The power of African football will be on display on Saturday, when Liverpool take on Tottenham Hotspur in the final of the UEFA Champions League (UCL), the world’s most prestigious club competition.The match billed for Atletico Madrid’s 67,000-capacity Wanda Metropolitano Stadium and scheduled for live broadcast on all DStv packages as well as GOtv Max and Plus packages, will see Africa’s biggest soccer exports on both sides.Liverpool boast the trio of Egypt’s Mohamed ‘Mo’ Salah, Senegal’s Sadio Mane and Cameroon’s Joel Matip, who will lead the charge for what will be the Reds’ sixth victory in the competition and the second since being renamed the UEFA Champions League. Mane and Salah, who both got 22 Premier League goals, form two-thirds of Liverpool’s dreaded front three, while Matip is the other half of the much vaunted central defensive partnership with Holland’s Virgil van Dijk.Salah will hope to banish the hurt suffered in last year’s final, when he suffered a shoulder injury early in the game, a development that affected his performance at the 2018 World Cup with Pharaohs in Russia. The Egyptian superstar has only four goals in 11 Champions League games this season.Mane, Senegal’s speed and goal demon was impressive in the Premier League. The 27-year old has played 12 Champions League matches, scoring four goals. Matip has risen from a bit-part player to an integral part of the team, which conceded the fewest number of goals in the Premier League, is likely to start the final.On Spurs’ side will be Cote d’Ivoire’s Serge Aurier and Kenya’s Victor Wanyama, who have not been used regularly in the Champions League this season.Aurier, a vastly experienced right-back, has played only five Champions League games, while Wanyama, a defensive midfielder, has been on the pitch for only 292 minutes, but may get a game on Saturday as he will be expected to keep Mane in check.According to a statement from DSTv, the UEFA Champions League final broadcast will include half hour highlights of the four semi-final games; the official UEFA Champions League preview show at 6:00pm; the studio build-up including crossings from Madrid at 6:30pm; and then the live match from 8:00pm.Football action will continue for DStv and GOtv after the UEFA Champions League final when the much-anticipated 2019 Africa Cup of Nations kicks off on 21 June.Share this:FacebookRedditTwitterPrintPinterestEmailWhatsAppSkypeLinkedInTumblrPocketTelegram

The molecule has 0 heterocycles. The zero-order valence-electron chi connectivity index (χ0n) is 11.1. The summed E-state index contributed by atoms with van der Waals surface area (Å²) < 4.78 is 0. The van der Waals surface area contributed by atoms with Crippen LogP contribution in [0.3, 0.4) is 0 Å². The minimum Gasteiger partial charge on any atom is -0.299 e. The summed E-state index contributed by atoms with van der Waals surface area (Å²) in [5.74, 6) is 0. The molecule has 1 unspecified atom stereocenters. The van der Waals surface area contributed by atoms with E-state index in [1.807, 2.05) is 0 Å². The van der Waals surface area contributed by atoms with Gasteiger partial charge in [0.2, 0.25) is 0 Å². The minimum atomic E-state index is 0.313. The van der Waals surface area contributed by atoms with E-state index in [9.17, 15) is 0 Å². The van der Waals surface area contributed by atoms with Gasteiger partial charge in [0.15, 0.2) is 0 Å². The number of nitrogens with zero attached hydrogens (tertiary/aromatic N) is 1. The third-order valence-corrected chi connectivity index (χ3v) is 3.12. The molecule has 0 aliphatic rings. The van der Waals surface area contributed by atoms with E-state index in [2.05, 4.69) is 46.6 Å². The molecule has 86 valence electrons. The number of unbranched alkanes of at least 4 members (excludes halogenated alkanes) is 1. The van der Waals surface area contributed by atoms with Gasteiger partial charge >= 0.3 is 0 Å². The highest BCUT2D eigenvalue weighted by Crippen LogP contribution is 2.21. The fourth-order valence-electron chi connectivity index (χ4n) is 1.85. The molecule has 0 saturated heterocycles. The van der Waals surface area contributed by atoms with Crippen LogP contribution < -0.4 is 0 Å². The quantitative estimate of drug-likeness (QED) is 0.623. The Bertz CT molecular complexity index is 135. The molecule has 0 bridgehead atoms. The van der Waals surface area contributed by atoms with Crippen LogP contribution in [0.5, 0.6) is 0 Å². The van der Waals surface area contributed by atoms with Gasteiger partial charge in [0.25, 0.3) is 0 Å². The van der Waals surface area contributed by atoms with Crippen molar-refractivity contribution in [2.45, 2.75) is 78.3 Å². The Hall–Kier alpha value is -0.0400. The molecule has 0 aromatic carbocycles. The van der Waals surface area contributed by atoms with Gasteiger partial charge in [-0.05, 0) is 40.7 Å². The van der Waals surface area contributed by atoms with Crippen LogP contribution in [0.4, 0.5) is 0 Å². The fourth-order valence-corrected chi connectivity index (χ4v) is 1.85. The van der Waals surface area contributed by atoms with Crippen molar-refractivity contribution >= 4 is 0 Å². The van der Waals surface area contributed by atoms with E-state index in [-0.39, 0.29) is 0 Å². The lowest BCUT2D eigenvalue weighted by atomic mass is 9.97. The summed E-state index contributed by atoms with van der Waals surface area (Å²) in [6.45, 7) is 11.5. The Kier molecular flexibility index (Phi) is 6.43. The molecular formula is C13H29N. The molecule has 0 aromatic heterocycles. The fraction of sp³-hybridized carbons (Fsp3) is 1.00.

“The one thing I think this team couldn’t do on a daily basis against us that they’re doing against everybody else is go small,” Scott said. “You got Magic, James and Kareem as post-up players that demanded double-teams. It would be a whole lot harder. Draymond is a great defender and I have a lot of respect for him. But guarding James Worthy or guarding Kareem? That wouldn’t happen. It would be very interesting.”Both the Showtime Lakers and Warriors play at a frenetic pace. Both excelled on defense. But Scott argued both teams had different identities. “They are volume shooters from 3. We weren’t,” Scott said. “We were definitely inside-out. But James Worthy and Kareem are two of the best post players who have ever played. Magic at 6-9 is unbelievable as well. It would be a very interesting series.”Playful barbsAt first, it sounded liked Kobe Bryant offered a compliment. But as he gushed about former Lakers teammate and Warriors interim coach Luke Walton, Bryant actually delivered a punchline. “I told him he was the next Phil (Jackson),” Bryant said, and the reason had nothing to do with Jackson’s 11 NBA championships. “He was an average player with a messed-up back.”Walton reported that “he got a good laugh” when he learned about Bryant’s comments.“Anytime we had a chance to make fun of anybody, we did,” Walton said. “Kobe was very creative with his jokes. I loved Kobe as a teammate.”Bryant then turned serious, arguing that “Phil saw a lot of himself in Luke.” Jackson stayed sidelined during the New York Knicks’ 1969-70 NBA championship season after injuring his back. Then, Knicks coach Red Holzman made Jackson a de-facto assistant coach. Walton also had back issues during the Lakers’ 2009-10 NBA championship season. So Jackson invited Walton to coaches’ meetings. Walton also charted plays on the sideline.“I was depressed,” Walton said. “Sitting with (Phil), Frank (Hamblen) and Brian Shaw and that whole staff lifted my spirits. I saw right there you still get that sense of camaraderie that you have as a player.” Newsroom GuidelinesNews TipsContact UsReport an Error OAKLAND >> The question caused Lakers coach Byron Scott to offer an incredulous look, suggesting there should not even be a debate. Would the Showtime Lakers beat the current Golden State Warriors?“In a seven-game series? Absolutely,” Scott said before the Lakers played Golden State on Tuesday at the Oracle. “I don’t know in how many (games). But in my mind and humble opinion, we would win a seven-game series against them.”The Showtime Lakers won five NBA championships headlined by a Hall of Fame guard (Magic Johnson), Hall of Fame center (Kareem Abdul-Jabbar), Hall of Fame forward (James Worthy) and an elite defender (Michael Cooper). Jamaal Wilkes and Scott were along for part of the ride, too. The Warriors won the 2015 NBA championship with a sharp-shooting backcourt (Stephen Curry, Klay Thompson), a versatile forward (Draymond Green) and an elite defender (Andre Iguodala).